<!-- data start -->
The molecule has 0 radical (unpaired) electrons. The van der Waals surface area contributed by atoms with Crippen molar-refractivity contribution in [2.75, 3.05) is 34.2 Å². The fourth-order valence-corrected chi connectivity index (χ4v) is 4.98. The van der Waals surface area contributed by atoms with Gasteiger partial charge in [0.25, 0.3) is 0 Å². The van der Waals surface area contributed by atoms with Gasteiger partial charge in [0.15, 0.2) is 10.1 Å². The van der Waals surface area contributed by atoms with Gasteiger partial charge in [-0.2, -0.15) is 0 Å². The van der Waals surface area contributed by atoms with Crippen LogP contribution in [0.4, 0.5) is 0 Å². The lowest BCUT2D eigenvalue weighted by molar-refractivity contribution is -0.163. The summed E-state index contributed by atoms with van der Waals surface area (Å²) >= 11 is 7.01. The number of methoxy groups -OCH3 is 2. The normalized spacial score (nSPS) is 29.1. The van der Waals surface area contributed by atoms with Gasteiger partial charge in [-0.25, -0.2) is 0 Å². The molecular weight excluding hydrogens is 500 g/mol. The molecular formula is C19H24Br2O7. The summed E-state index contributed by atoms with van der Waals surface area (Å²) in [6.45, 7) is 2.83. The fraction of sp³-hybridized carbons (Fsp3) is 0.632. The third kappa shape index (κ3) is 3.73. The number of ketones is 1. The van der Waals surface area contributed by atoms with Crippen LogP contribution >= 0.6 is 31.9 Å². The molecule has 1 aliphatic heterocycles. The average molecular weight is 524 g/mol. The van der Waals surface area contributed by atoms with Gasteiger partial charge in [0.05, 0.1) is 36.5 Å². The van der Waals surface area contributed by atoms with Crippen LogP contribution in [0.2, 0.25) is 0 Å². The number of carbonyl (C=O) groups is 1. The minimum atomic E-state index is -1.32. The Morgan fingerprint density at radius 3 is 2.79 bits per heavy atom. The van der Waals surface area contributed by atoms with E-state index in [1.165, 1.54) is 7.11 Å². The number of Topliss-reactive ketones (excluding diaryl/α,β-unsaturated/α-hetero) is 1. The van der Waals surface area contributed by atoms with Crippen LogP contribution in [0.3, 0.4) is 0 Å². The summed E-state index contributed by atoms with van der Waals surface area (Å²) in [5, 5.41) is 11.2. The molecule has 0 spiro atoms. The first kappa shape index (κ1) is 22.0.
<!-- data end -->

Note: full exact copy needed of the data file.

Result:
The molecule has 0 radical (unpaired) electrons. The van der Waals surface area contributed by atoms with Crippen molar-refractivity contribution in [2.75, 3.05) is 34.2 Å². The fourth-order valence-corrected chi connectivity index (χ4v) is 4.98. The van der Waals surface area contributed by atoms with Gasteiger partial charge in [0.25, 0.3) is 0 Å². The van der Waals surface area contributed by atoms with Gasteiger partial charge in [0.15, 0.2) is 10.1 Å². The van der Waals surface area contributed by atoms with Gasteiger partial charge in [-0.2, -0.15) is 0 Å². The van der Waals surface area contributed by atoms with Crippen LogP contribution in [0.4, 0.5) is 0 Å². The lowest BCUT2D eigenvalue weighted by molar-refractivity contribution is -0.163. The summed E-state index contributed by atoms with van der Waals surface area (Å²) >= 11 is 7.01. The number of methoxy groups -OCH3 is 2. The normalized spacial score (nSPS) is 29.1. The van der Waals surface area contributed by atoms with Gasteiger partial charge in [-0.25, -0.2) is 0 Å². The molecular weight excluding hydrogens is 500 g/mol. The molecular formula is C19H24Br2O7. The summed E-state index contributed by atoms with van der Waals surface area (Å²) in [6.45, 7) is 2.83. The fraction of sp³-hybridized carbons (Fsp3) is 0.632. The third kappa shape index (κ3) is 3.73. The number of ketones is 1. The van der Waals surface area contributed by atoms with Crippen LogP contribution >= 0.6 is 31.9 Å². The molecule has 1 aliphatic heterocycles. The average molecular weight is 524 g/mol. The van der Waals surface area contributed by atoms with Gasteiger partial charge in [0.05, 0.1) is 36.5 Å². The van der Waals surface area contributed by atoms with Crippen LogP contribution in [0.2, 0.25) is 0 Å². The number of carbonyl (C=O) groups is 1. The minimum atomic E-state index is -1.32. The Morgan fingerprint density at radius 3 is 2.79 bits per heavy atom. The van der Waals surface area contributed by atoms with E-state index in [1.165, 1.54) is 7.11 Å². The number of Topliss-reactive ketones (excluding diaryl/α,β-unsaturated/α-hetero) is 1. The van der Waals surface area contributed by atoms with Crippen LogP contribution in [0.3, 0.4) is 0 Å². The summed E-state index contributed by atoms with van der Waals surface area (Å²) in [5, 5.41) is 11.2. The molecule has 0 spiro atoms. The first kappa shape index (κ1) is 22.0.